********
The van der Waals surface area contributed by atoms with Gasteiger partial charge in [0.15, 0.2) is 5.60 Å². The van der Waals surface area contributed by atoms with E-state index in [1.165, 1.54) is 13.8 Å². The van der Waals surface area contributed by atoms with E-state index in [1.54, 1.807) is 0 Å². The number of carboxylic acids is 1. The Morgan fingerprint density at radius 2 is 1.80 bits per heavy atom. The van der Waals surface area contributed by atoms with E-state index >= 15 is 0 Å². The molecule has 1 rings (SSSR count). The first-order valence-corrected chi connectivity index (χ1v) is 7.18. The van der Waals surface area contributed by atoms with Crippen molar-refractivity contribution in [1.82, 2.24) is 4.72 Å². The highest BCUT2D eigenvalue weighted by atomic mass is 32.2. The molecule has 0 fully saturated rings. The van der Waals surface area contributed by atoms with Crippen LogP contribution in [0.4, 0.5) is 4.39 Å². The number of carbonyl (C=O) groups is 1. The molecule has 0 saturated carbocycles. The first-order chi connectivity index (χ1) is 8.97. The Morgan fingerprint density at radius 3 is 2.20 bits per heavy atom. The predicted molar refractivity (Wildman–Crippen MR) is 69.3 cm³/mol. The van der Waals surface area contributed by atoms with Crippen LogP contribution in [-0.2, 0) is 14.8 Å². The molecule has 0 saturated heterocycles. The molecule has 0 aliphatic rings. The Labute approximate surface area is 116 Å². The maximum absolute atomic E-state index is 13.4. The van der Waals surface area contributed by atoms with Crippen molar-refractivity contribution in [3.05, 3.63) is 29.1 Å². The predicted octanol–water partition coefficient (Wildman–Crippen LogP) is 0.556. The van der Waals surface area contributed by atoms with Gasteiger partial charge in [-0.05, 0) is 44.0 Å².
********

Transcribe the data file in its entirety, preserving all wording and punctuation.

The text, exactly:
The van der Waals surface area contributed by atoms with Gasteiger partial charge in [0.15, 0.2) is 5.60 Å². The van der Waals surface area contributed by atoms with E-state index in [1.165, 1.54) is 13.8 Å². The van der Waals surface area contributed by atoms with E-state index in [1.54, 1.807) is 0 Å². The number of carboxylic acids is 1. The Morgan fingerprint density at radius 2 is 1.80 bits per heavy atom. The van der Waals surface area contributed by atoms with E-state index >= 15 is 0 Å². The molecule has 1 rings (SSSR count). The first-order valence-corrected chi connectivity index (χ1v) is 7.18. The van der Waals surface area contributed by atoms with Crippen molar-refractivity contribution in [1.82, 2.24) is 4.72 Å². The highest BCUT2D eigenvalue weighted by atomic mass is 32.2. The molecule has 0 fully saturated rings. The van der Waals surface area contributed by atoms with Crippen LogP contribution in [0.4, 0.5) is 4.39 Å². The number of carbonyl (C=O) groups is 1. The molecule has 0 saturated carbocycles. The first-order chi connectivity index (χ1) is 8.97. The Morgan fingerprint density at radius 3 is 2.20 bits per heavy atom. The predicted molar refractivity (Wildman–Crippen MR) is 69.3 cm³/mol. The van der Waals surface area contributed by atoms with Crippen LogP contribution in [-0.2, 0) is 14.8 Å². The molecule has 0 saturated heterocycles. The molecule has 0 aliphatic rings. The Labute approximate surface area is 116 Å². The maximum absolute atomic E-state index is 13.4. The van der Waals surface area contributed by atoms with Crippen molar-refractivity contribution in [3.05, 3.63) is 29.1 Å². The predicted octanol–water partition coefficient (Wildman–Crippen LogP) is 0.556. The van der Waals surface area contributed by atoms with Gasteiger partial charge in [-0.05, 0) is 44.0 Å².